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RANT Ended Up in University: I Regret it Already

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VicFountain

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So a few months ago, right after high school, my parents kind of "persuaded" me to go to University (crabs in a bucket mentality, once again).
So it's been 3 months now and I feel like my life SUCKS. It feels like I'm wasting my time. I believed I could both study and run a side-hustle. I was wrong. Doing both GOOD is simply impossible. If you try running your business and studying for exams at the same time, you'll get mediocre results at both. Is it even worth it at this point?

Right now I'm feeling dizzy as shit. Burning out is very easy at this point. In fact, I burnt out multiple times already.

After reading TMF and Unscripted I simply cannot bring myself to study and spend time at University. Call it "demotivation", if you will. I know this might seem laziness at first glance, but I've been actually learning more stuff on my own these 3 months than at University. How? By reading books and...APPLYING them on my side-hustle.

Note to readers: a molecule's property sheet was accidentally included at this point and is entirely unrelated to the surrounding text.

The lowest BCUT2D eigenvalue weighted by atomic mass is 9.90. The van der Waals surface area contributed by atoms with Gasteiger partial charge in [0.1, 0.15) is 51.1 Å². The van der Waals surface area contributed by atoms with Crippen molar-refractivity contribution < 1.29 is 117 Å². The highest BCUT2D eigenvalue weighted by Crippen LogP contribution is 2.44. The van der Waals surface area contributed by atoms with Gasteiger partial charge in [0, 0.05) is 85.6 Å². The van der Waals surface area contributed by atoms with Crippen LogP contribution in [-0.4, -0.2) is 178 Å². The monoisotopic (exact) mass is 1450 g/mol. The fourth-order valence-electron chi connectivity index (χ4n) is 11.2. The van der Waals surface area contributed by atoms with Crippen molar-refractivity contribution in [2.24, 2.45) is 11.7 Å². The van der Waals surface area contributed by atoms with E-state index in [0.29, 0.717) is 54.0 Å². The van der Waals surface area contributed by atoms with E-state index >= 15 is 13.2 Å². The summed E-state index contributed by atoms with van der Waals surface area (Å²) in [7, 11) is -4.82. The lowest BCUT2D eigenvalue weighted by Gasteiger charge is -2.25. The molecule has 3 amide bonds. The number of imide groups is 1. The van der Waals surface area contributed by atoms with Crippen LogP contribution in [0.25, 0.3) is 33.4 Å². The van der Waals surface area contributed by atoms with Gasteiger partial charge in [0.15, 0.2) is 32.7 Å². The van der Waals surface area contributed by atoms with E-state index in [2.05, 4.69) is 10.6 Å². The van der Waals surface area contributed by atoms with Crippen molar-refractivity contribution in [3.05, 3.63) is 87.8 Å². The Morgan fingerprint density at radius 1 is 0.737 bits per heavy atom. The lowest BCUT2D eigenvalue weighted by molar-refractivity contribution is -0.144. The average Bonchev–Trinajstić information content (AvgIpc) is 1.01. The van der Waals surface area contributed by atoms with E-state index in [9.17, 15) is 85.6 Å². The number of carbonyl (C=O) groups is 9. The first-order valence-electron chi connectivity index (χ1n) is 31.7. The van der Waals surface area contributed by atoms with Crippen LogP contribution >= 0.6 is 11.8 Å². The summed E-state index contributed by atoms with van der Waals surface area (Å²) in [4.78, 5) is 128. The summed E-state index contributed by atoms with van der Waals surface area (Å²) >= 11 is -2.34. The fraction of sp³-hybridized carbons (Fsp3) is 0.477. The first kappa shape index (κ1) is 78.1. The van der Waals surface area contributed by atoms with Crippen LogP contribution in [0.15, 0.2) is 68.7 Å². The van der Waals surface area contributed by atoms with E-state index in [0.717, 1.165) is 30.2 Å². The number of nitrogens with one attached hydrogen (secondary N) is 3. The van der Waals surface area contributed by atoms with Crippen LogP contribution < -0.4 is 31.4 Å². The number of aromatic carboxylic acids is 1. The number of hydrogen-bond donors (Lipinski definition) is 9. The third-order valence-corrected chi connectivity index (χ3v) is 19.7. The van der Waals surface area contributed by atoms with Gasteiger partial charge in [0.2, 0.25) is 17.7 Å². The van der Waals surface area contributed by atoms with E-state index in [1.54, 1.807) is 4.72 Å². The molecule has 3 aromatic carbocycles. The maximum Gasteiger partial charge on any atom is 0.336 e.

This is what I hate about University. The huge amount of theory they teach and the low amount of practicality.
Even as a kid, I used to work as a graphic designer with skills I had learned on my own, simply browsing YouTube tutorials. The funny thing? Customers didn't care I was 15 or that I did not have a degree. I had a better portfolio than most "professionals" with a degree.

Now, I'm studying for an Economics degree. I'm not saying studying Economics is useless. What I hate is the Slowlane approach. Study 2000 pages without applying shit, pass some exams and only then go out in the real world. I've been always a preacher of reading/learning and applying right after. What University does, on the other hand, is preaching the "study and apply all this shit in 5 years". I don't know, it feels very wrong to me.

So now, back to my problem. As I haven't been focusing 100% on University (as I've been also working on my side-hustle), my grades are mediocre. And yes, I'm even struggling to get mediocre grades.

It seems like the only way to get good grades is to study 24/7 and forget anything else. I simply don't see how people can do other things in the meanwhile and still get above average results. Yet, studying 24/7 for 5 years without applying (and getting real-world feedback) is worse than death to me.

Now, you might be thinking. "What is this kid asking, exactly?", and you are right. I don't even know what's the exact question on here. I just know I'm feeling lost and confused about the situation.

My biggest dream is becoming rich young, and every time I think about University/study for exams, my dreams shatter...